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A Little Commonwealth: Family Life in Plymouth Colony Paperback – September 9, 1999

ISBN-13: 978-0195128901 ISBN-10: 0195128907 Edition: 2nd

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Product Details

  • Paperback: 240 pages
  • Publisher: Oxford University Press; 2 edition (September 9, 1999)
  • Language: English
  • ISBN-10: 0195128907
  • ISBN-13: 978-0195128901
  • Product Dimensions: 7.9 x 5.3 x 0.5 inches
  • Shipping Weight: 7.2 ounces (View shipping rates and policies)
  • Average Customer Review: 4.4 out of 5 stars  See all reviews (14 customer reviews)
  • Amazon Best Sellers Rank: #526,029 in Books (See Top 100 in Books)

Editorial Reviews

Amazon.com Review

The customary modern image of the New England Puritans is a dark one: the Puritans, religious dissenters who valued propriety and order, are seen as a witch-hunting, suspicious tribe, and their very name carries connotations of grimness and primness.

Thirty years ago, at the outset of his career as a historian, John Demos decided to reexamine that view in light of the evidence. Among the findings that he reports in A Little Commonwealth is the surprising discovery that the Puritans were not so, well, puritanical. They were not, Demos argues, especially consumed by ideology, and in their daily lives, "religion seems to figure in a somewhat haphazard and occasional way." The Puritans, he continues, had no unusual objections to sexuality or fun-seeking, except where such activities endangered social harmony--and the Puritans were indeed fiercely protective of group stability. Demos examines such documents as the transcripts of divorce proceedings to suggest that Puritan women enjoyed, if not equal rights, then better consideration than most women in other English colonies in the New World. He looks closely into the material culture of the Puritans, which shows some odd discrepancies: for instance, although few households possessed more than a single chair (usually reserved for the elderly), many contained elaborate wardrobes--for, Demos writes, "clothing was not only a good investment for a man of some means; it was also a way of demonstrating his standing in the larger community and of confirming his own self-image."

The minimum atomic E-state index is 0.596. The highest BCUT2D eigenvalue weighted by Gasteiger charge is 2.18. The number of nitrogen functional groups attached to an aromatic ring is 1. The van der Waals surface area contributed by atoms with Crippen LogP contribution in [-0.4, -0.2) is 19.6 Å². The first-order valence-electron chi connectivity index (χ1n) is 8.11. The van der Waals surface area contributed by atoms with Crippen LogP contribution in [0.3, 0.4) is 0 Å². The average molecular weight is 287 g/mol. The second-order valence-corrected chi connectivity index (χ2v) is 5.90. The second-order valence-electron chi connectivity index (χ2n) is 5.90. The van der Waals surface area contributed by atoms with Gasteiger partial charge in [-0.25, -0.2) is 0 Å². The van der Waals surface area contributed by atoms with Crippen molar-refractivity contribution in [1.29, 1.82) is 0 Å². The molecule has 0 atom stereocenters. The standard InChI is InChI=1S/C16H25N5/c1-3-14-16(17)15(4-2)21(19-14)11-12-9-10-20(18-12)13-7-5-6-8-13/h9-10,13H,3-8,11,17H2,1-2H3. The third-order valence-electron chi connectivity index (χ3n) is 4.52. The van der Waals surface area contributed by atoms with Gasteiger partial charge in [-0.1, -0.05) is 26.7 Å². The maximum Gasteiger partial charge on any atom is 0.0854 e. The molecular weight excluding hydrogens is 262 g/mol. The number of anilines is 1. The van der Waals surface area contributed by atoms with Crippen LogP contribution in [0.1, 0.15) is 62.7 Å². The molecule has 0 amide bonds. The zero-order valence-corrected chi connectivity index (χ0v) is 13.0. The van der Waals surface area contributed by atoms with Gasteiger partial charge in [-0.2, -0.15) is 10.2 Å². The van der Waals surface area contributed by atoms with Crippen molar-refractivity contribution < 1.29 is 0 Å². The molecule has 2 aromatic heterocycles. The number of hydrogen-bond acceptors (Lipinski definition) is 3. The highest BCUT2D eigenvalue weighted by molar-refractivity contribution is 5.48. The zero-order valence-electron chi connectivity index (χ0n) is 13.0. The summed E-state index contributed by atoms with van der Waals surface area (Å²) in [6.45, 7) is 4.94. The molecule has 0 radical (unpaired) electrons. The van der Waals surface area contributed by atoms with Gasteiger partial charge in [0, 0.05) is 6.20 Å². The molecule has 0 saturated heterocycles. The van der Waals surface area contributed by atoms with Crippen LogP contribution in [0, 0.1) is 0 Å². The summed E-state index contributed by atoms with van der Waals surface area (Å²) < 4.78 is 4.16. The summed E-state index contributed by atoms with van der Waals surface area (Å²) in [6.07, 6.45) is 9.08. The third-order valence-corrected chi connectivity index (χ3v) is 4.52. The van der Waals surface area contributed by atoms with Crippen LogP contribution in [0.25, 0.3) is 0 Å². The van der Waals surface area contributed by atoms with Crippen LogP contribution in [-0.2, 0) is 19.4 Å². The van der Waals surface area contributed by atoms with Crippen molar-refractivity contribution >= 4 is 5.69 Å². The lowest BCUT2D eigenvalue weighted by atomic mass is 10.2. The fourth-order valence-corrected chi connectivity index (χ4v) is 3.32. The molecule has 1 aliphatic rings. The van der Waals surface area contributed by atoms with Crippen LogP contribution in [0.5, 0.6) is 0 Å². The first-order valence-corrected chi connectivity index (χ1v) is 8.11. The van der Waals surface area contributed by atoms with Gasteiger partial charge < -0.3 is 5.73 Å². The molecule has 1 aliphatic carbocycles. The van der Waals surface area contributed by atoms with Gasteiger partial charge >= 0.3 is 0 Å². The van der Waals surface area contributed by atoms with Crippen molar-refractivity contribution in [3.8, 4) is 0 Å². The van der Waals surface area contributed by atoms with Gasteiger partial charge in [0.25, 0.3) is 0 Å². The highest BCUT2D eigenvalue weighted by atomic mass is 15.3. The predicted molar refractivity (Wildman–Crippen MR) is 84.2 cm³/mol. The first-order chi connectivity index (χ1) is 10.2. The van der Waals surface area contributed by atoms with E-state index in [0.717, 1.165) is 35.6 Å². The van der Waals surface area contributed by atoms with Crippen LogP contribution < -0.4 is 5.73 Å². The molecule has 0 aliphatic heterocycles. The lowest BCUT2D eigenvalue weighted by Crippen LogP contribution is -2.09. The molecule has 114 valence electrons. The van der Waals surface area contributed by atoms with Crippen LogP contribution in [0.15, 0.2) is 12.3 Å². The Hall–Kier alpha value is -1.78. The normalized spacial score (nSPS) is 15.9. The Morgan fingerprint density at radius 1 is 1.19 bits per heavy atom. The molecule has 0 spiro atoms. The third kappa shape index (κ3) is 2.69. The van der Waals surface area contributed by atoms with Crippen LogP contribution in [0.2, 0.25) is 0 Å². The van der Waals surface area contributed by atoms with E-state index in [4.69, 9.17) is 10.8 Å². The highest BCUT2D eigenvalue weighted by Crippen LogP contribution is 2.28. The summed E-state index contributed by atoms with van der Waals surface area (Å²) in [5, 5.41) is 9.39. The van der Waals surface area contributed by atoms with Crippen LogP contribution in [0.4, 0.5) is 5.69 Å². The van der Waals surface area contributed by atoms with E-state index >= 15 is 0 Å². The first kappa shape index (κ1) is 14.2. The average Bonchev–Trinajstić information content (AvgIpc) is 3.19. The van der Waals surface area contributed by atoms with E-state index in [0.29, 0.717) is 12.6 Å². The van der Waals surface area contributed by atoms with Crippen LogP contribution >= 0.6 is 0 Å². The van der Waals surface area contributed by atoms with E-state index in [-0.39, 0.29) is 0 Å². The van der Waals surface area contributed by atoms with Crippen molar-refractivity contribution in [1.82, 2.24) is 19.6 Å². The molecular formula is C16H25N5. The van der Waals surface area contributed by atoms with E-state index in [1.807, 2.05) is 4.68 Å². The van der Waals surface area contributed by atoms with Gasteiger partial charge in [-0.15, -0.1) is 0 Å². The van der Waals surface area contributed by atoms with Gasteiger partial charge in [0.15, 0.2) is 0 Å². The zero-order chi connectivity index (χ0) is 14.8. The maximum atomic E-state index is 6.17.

In questioning the view of the Puritans as a plain-dressing, plain-living, haunted, and repressed sect, Demos provides a close and intriguing look at the New England past. Reissued on the 30th anniversary of its first publication, A Little Commonwealth deserves a wide audience today. --Gregory McNamee

Review

"[A Little Commonwealth makes] our forebears come alive, not as cute, little democratic wind-up toys useful for indoctrinating children and Fourth of July speeches, but as irascible, intolerant, undemocratic, but real and fascinating human beings."--Commonweal

"Demos writes with great charm, his easy, relaxed style having much muscle underneath."--National Review

"One of the finest pieces of local history that I have read in years....Because Demos writes clear, terse, flowing prose, his book will be a delight to the general reader as well as the scholar....[His] portrait of family life is captivating."--Saturday Review

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Customer Reviews

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There were a few cooking utensils, a tab!
thalwil@primenet.com
I first read this book while in graduate school during the late 1970s, and I am glad it has been reissued in this new edition.
Roger D. Launius
And the wide choice of occupations that we moderns enjoy was unavailable to the Plymouth's settlers.
Donald J. Boudreaux